We made it! After a 2 hour flight to Atlanta, an 8 hour flight to Amsterdam (where we met the other 4 people on our team) and an 8 hour flight to Abuja, we made it to Nigeria! We expected problems with customs in Abuja but it really wasn't that bad. To be honest, I find it more stressful going through the TSA checks in the US.
As we made our way out of the airport at about 11:00 or so on Friday night, we were greeted by 2 tall Nigerian men in Samaritan's Purse shirts. They were our drivers, Enoch and Stephen. It was so nice to meet friendly faces who knew the ropes and would take care of us here.
Enoch drove us to a guest house for the night. It was simple but clean and comfortable and we slept like rocks. For breakfast, we went to a Catholic conference center for breakfast. They grow coffee in Nigeria but the English influence is strong so we were served tea with bread and jam, oatmeal and hard boiled eggs. At that point, we were willing to take whatever caffeine we could get!
We had a 7 hour drive to Egbe so we had lots of time to observe the culture. The first thing we noticed was the traffic. I will never again complain about drivers in NY not knowing how to drive! Imagine a 2 lane road with no lines. There are people walking along both sides, motorcycles (each with 2-3 people) on each side of the road and 2 lanes of traffic. I don't remember seeing a speed limit all day. As you drive, you zip around potholes and anything else that may be in the way (pigs, cows, goats, people). If someone isn't going fast enough, you beep your horn and speed past them. If there are oncoming cars, you just go faster. They may or may not slow down to give you time. I can tell you my prayer life grew today! My best friend was the handle on the back of the seat in front of me. Oh - and no seat belts. By the way, for most of the trip, there was a divided highway but they drove this way on both sides. If one side got stopped up, you could always cross the median and drive on the other side for awhile!
We were stopped many times today by police with AK47's. They mostly waved us by because we had a sign in the front window that said we were missionaries. They would put pieces of wood and rocks in intervals on the road on opposite sides so you would have to drive through in a snake pattern. This was to keep people from speeding through.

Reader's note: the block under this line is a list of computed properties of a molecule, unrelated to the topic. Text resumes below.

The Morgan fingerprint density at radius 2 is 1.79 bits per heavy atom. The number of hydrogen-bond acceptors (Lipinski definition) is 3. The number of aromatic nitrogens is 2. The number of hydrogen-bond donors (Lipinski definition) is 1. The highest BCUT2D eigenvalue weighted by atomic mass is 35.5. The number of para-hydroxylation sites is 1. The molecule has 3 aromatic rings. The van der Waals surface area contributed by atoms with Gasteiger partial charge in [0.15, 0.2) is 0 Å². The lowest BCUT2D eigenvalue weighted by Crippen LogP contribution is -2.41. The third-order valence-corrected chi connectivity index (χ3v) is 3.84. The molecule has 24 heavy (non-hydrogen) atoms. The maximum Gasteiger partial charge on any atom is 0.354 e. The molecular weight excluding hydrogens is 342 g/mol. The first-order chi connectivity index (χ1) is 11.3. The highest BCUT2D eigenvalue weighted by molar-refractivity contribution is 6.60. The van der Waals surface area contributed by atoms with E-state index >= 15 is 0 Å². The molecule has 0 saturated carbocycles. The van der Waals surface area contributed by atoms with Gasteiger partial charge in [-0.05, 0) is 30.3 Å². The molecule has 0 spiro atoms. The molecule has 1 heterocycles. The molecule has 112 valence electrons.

There are a lot more cars here than I would have thought. I don't believe there is any kind of vehicle inspection. We saw all types of vehicles, some of which would never make it through a NYS inspection! There were also some very nice cars. I didn't see a lot of gas stations but the ones I saw had long lines at the pump and it seemed to be cash only.
There are markets all along the road here. Wherever there was a police checkpoint, there were young people selling things - mostly fresh fruit and vegetable. They would crowd around the car, asking us to buy. We didn't have any local currency so even if we wanted something, we couldn't buy it.
One place we stopped was called Pineapple Junction. Several beautiful young girls came up to the windows trying to sell us something. Ray, one of our teammates took pictures through the window. They LOVE having their picture "snapped". Another girl came up with a baby and held him up for a picture. Ray turned the camera around so she could see it on the display and she smiled but held the baby in front of her face, embarrassed to see her picture. It was very funny and sweet.
I can't even describe the living conditions we saw all along the road. People are living in such small, broken down houses. I'll try to post pictures later. It's beyond what I can describe. There is trash everywhere with goats and chickens roaming around picking through it. Some placed also had pigs or cows roaming around. Many people were sitting around in groups or cooking over a fire. There were a couple of times we went over bridges and saw people bathing or brushing their teeth in the river.
This description could very easily give the wrong idea about the Nigerian people. I have found most to be very intelligent and hard working. They have very little but seem to be very resourceful and many are have started little businesses. We saw car repair places out in the open along the road. Many were selling gas in bottles. I realized that many of the things we take for granted are because we've grown up in a society where the government has made laws concerning safety, etc, which for better or worse, have shaped our lives. If we didn't have those laws, we would likely be doing many of the things they are doing to sustain themselves.
I can't close without saying how very happy people seem here. They have so little but always have a smile! They are very friendly and feel slighted if they greet you and you don't greet them in return. I am looking forward to getting to know the people here better over the next 2 weeks.
Tomorrow, I'll post about our arrival here in Egbe and our tour of the hospital. As I write this, it's only 3:45 at home but it's 9:45 here. It gets dark around 7:00. I'm exhausted!! Good night from Egbe.